Murdochs ride out shareholder revoltNovember 2011
Pressure mounts on News Corp as a shareholder-led campaign seeking the removal of key board members prompted a huge protest vote at the company’s AGM.
Head of News International James Murdoch and his brother Lachlan were the subject of floor motions led by non-vote shareholders, including the Church of England and Calpers. When Rupert Murdoch’s controlling shares were subtracted, two-thirds of the votes called for the Murdoch sons to be removed. Some other directors were broadly unchallenged, while others received votes against of a similar magnitude.
James Murdoch, who is due to reappear before the UK parliament next month, is thought at risk of removal, despite surviving the vote thanks to his father’s controlling share in the company.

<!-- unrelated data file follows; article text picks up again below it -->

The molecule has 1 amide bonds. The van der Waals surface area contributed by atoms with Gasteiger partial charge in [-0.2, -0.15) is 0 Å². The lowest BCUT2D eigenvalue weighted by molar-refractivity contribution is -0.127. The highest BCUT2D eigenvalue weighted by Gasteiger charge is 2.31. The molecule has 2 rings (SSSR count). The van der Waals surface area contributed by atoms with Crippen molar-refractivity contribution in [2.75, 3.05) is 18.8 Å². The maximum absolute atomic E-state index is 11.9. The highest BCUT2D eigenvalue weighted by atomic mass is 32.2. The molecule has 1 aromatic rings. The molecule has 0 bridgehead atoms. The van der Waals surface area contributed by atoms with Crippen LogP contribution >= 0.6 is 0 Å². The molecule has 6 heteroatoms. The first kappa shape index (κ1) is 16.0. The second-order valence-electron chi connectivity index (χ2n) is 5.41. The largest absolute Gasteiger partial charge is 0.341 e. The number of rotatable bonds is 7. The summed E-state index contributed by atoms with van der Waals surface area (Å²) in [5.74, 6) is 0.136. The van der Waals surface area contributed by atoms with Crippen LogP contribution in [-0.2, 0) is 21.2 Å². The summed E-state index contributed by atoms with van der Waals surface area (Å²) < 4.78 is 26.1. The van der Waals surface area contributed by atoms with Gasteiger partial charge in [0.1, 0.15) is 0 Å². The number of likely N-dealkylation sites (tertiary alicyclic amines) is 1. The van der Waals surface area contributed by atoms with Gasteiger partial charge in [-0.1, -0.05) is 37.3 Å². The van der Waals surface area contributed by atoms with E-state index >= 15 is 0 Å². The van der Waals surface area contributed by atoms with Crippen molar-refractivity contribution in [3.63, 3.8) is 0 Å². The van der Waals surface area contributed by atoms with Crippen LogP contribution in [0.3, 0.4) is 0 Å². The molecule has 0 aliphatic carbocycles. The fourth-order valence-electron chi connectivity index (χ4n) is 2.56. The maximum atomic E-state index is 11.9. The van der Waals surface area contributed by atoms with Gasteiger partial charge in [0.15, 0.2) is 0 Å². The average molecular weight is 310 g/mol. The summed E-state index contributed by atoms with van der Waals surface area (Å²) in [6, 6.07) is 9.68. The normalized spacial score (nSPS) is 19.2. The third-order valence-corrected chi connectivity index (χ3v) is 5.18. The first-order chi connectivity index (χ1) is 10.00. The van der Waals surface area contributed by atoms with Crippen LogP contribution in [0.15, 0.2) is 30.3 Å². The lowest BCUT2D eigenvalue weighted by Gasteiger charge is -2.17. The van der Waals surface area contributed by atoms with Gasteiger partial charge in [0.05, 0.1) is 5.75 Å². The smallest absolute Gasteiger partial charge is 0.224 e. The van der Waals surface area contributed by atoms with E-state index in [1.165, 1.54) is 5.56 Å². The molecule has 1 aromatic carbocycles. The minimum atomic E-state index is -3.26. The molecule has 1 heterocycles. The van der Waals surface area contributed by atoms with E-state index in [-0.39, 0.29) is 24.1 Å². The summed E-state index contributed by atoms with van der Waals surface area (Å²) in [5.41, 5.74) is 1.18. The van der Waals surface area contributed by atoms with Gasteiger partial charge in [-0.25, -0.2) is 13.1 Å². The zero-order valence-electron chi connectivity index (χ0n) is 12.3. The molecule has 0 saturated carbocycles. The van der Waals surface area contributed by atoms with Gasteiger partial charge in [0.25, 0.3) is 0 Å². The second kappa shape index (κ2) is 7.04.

Rupert Murdoch, News Corp chairman and chief executive officer, was backed by 86% of investors in what was essentially a vote of confidence in the company’s leadership, although shareholders representing 12m votes abstained.
The unprecedented ballot also attacked News Corp executives’ pay deals and is seen as symbolic in itself. The overwhelming majority of shareholder support for a motion could not dislodge unpopular News Corp board members because of the firm’s ‘dual stock classes’, which concentrate power with the Murdoch family even though they own just 12% of the company.
One investor, Christian Brothers Investment Services, which called for Rupert Murdoch’s removal, said “shareholders are saying loud and clear that this board has failed”.
Meanwhile, News Corp has made a list of the world’s ten worst-governed corporations. GovernanceMetrics included News Corp on its risk list after the phone-tapping scandal, which it said “has brought additional scrutiny of the company’s journalistic standards and ethics, as well as its relationship with various government agencies”.
It added: “There is little indication that the quality of the company’s governance is improving – particularly in the crucial area of the relationship between the board and Murdoch.”
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